A Star Is Born!

You may have heard that there is a new heir to the English throne. Or maybe not. They have been kind of burying the story in the back pages of the media haven’t they? So, just in case you haven’t seen it or heard it anywhere else, let me share the fact that at 4:24 PM on July 22, 2013 in London the Duchess of Cambridge was “was safely delivered of a son”. The little guy, whose name is still pending release, weighed 8 lbs., 6 oz – which is a big baby (especially considering that his mother only weighs about twice that).

I am happy for the royal family, as I am for all families that are blessed with wanted and welcome addition of a baby.

The only cloud in the blue sky of a royal birth was the fact that some people just could not help but go all medieval about the fact the new heir was born with the best kind of genitals … the kind that dangle. Yes, a reporter actually said that the birth of a penis-wielding superior being was just another sign of how well the Duchess was fulfilling her end of the marital contract: “This is how brilliant a royal Kate is … There are women throughout British Royal Family history who have panicked over not being able to deliver a boy and here we are. Kate did it — first time.”

Leaving aside the fact that male gametes determine the sex of the fetus so Kate had diddly-squat to do with the fact the baby was a boy, if women could be “brilliant” at having boys I think some of the prior Queens of England would have been HAPPY to oblige their husbands with a wiener-having offspring. Does this mean that royal women who made girl babies were “dull” … or were they just obstinate twits would wouldn’t give their husbands a male heir out of spite?

Isn’t this the same kind of archaic malarkey that makes Jane Seymour a perpetual “good wife” (rather than the home-wrecking, manipulative, accessory to Anne Boleyn’s murder that historical evidence suggests she was) because she was the only one of Henry VIII’s wives to give him his longed-for son? She had no more control over the sex of her baby than Katherina of Aragon or Anne Boleyn; she was lucky not smart/brilliant/good/saintly. If Katherina or Anne could have done something to give Henry his boy, isn’t it obvious that they would have done it? If not out of love for Henry, then at least out of self-preservation?

And what about those women who DID manage to crack out a son? Were they guaranteed a happy marriage with their royal spouse? How did that work out for Lady Diana, who gave Charles a heir and a spare within the first four years of marriage? Did she become the treasured apple of his eye because of her majestic uterus? I seem to recall that while they both adored their kids, they didn’t seem too fond of each other. I also vaguely remember that Diana had some problems with the royal family in general. This would seem to indicate that having a boy does not necessarily imbue royal woman with life-altering awesomeness and familial security.

Moreover, this is 2013 not 1320 – it is considered socially acceptable not to be female nowadays. Or maybe not, since Tina Brown, “weighed in on the birth of the royal baby yesterday by praising Kate Middleton on her expert son-producing loins” by tweeting that “Now the royals can stop pretending they were fine with a girl 1st!” Wow. The fact that the Duke and Duchess and the whole royal family were pretending so well that even before Kate’s pregnancy they were advocating to change the primogeniture laws to allow a firstborn daughter to inherit the crown makes me want to give every single one of them an Oscar for their performance!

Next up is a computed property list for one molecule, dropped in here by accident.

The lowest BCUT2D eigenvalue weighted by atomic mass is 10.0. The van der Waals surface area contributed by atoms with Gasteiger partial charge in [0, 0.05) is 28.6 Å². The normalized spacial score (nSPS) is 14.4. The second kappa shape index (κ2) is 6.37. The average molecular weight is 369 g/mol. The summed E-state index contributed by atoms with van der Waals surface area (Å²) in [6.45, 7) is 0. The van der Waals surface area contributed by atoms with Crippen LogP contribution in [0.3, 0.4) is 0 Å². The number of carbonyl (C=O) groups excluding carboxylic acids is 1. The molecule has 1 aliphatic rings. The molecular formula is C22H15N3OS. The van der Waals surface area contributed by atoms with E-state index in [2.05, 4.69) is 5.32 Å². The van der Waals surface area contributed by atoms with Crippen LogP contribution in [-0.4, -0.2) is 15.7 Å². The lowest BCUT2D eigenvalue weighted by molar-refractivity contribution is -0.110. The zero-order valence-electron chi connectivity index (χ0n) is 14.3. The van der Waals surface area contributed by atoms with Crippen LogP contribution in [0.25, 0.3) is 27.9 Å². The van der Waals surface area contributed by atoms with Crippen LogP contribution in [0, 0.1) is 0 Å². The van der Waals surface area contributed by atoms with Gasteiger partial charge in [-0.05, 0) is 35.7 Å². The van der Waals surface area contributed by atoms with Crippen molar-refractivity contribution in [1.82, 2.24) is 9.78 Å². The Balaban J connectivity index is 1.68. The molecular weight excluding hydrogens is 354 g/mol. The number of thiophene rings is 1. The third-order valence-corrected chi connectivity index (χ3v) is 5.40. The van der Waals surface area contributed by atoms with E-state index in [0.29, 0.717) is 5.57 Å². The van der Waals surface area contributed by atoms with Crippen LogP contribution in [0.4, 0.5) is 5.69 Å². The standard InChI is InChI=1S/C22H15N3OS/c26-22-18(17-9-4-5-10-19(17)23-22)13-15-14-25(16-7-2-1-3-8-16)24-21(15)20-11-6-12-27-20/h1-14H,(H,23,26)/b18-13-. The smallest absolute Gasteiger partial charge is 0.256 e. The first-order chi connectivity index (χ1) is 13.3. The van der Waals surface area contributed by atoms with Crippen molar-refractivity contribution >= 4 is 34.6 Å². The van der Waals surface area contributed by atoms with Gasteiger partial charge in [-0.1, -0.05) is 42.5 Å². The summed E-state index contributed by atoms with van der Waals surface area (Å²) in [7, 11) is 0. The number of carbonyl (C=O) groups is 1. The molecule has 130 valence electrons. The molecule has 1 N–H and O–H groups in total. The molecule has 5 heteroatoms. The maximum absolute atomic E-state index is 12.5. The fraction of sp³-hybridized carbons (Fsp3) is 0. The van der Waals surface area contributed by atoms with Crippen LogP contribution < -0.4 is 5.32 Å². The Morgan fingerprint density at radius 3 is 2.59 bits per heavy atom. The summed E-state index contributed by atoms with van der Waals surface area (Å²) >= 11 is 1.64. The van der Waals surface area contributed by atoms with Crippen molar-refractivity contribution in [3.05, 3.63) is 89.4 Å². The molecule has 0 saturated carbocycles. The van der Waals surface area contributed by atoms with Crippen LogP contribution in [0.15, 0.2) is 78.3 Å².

I call shenanigans on the entire misogynist claptrap that it is “better” that Kate and William had a boy baby. Then again, what do I know? I have had only girl babies, so I am clearly a second-class woman with substandard reproductive equipment.

2 thoughts on “A Star Is Born!

  1. I’m pretty sure Tina Brown was trying to be funny (whether she succeeded, eh …) I’m not sure about Victoria Arbiter, I have no idea whether she has a weird sense of humour or was being serious. Either way, all I could think was “Hey, Catherine of Aragon had several sons, they just didn’t make it much further than the current prince.” It goes without saying that I hope this baby lives to be 100+, obviously!

    I’m not sure who holds Jane Seymour up as a paragon of anything — Agnes Strickland was complaining about her in 1844 and there’s certainly been a lot of people doing so since. I wouldn’t call her an accessory to murder, though. How much power did she really have over what happened to Anne? Henry was perfectly capable of killing her himself, no prompting needed from Jane (whose opinion, as he’d make it clear later, he didn’t particularly want to hear in other matters).

    1. Jane often gets held up in popular culture as the “good girl”, although she certainly has had detractors (Strickland wasn’t alone by any means). I think it bugs me that Anne is still being conceived of (by many people) as a predator who broke up Henry’s marriage in a bid for the crown while Jane’s obvious manipulations get a pass. If nothing else, Jane was complicit in Anne’s judicial murder. Anne left court for years to try to get away form the married Henry … Jane stayed put so she could get engaged over Anne’s still-warm body. I really, really dislike Jane and her power-hungry, murdering brothers.

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